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Bought a house this winter and I am not sure what this fern is, or how to stop it from taking over. It is growing in two areas, and in one month it went from a dozen or so small stalks to completely taking over both areas. It is so thick, the smaller flowers that came in earlier are total engulfed in these.

I do like the way these look, but they are way too thick for me and seem to spread very fast. They keep springing up in the lawn, but I pull those as soon as I see them.

I would love to identify this type of fern, and know if I can contain it and trim it back. It would be nice to have some of them, but not at the cost of everything else getting absorbed into them.

Taking over this whole area

All flowers in here are now gone enter image description here enter image description here

  • Nice house as well, it seems! – Patrick B. May 8 '12 at 17:48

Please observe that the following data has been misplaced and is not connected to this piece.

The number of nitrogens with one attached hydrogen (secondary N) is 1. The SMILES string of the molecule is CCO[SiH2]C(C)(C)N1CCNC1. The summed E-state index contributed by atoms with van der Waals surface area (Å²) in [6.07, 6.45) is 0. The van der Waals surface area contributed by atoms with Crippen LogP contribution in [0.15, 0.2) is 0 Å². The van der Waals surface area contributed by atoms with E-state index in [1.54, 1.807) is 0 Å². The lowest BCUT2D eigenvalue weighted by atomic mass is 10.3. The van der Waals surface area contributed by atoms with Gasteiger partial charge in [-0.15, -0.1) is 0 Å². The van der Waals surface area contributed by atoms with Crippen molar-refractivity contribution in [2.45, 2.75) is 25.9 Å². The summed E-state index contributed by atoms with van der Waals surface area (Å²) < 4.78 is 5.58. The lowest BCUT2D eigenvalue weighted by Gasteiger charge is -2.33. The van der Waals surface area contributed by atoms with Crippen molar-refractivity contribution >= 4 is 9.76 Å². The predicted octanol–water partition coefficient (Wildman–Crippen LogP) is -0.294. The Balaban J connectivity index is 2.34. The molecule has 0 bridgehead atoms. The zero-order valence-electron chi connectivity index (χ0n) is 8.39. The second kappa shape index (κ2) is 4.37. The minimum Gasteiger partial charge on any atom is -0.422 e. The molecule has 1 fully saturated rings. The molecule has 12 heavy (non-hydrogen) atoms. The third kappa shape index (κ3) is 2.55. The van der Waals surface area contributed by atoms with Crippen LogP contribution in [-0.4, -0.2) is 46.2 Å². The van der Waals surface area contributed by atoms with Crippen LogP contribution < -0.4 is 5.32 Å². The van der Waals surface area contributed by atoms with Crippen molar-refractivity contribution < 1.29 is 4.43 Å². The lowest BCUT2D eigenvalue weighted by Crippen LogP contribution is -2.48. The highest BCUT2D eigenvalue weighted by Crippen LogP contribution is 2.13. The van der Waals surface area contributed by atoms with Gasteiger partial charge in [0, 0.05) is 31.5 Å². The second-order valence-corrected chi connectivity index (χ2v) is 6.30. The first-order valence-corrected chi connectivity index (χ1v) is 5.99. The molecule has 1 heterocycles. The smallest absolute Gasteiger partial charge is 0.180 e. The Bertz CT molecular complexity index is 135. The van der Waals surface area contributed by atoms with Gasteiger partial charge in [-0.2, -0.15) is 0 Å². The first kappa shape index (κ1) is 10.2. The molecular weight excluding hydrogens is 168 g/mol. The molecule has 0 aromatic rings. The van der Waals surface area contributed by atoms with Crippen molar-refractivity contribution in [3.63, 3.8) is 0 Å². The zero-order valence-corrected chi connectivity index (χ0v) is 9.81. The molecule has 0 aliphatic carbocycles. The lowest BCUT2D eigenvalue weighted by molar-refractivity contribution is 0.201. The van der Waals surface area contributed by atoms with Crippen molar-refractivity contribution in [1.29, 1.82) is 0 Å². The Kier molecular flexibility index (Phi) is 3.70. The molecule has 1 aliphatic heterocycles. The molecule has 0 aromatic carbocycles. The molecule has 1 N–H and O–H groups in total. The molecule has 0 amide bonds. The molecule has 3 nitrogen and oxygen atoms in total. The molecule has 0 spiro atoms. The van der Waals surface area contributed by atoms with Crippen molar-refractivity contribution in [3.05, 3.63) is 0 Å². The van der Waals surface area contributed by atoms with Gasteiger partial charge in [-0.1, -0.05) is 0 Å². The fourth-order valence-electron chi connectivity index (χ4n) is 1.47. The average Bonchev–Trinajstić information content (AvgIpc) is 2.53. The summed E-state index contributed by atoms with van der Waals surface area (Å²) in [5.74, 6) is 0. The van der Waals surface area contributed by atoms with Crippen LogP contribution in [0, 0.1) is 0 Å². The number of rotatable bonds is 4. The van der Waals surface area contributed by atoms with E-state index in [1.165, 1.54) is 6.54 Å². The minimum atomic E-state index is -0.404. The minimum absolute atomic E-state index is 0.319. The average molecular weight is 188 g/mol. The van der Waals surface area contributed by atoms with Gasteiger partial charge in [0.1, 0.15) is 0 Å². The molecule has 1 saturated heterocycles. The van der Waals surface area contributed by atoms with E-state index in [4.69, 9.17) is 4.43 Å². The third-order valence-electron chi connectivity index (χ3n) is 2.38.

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This is the ostrich fern Matteuccia struthiopteris. I won't have it in my garden as it is too aggressive. If you don't like it, you can pull it out or eat it!

The tightly wound immature fronds, called fiddleheads, are also used as a cooked vegetable, and are considered a delicacy mainly in rural areas of northeastern North America.

The best way to contain it would be to put a physical barrier down. Pond liner comes to mind...dug in six to eight inches deep around the bed.

  • 1
    Thanks, I might have to taste one before tearing them out. Would suck to find out I like them only after getting rid of them all :) – zk. May 8 '12 at 16:27
  • We had these when I lived in Maine as a kid. Brings back fiddlehead memories. – Doresoom May 8 '12 at 18:25
  • I thought fiddleheads were only to be eaten young/immature, and are inedible once they're folded out? – bstpierre May 9 '12 at 13:26
  • @bstpierre Quite right, only the new fiddleheads are edible. From the picture these ferns look to have grown out too much to be edible. – kevinsky May 9 '12 at 13:51

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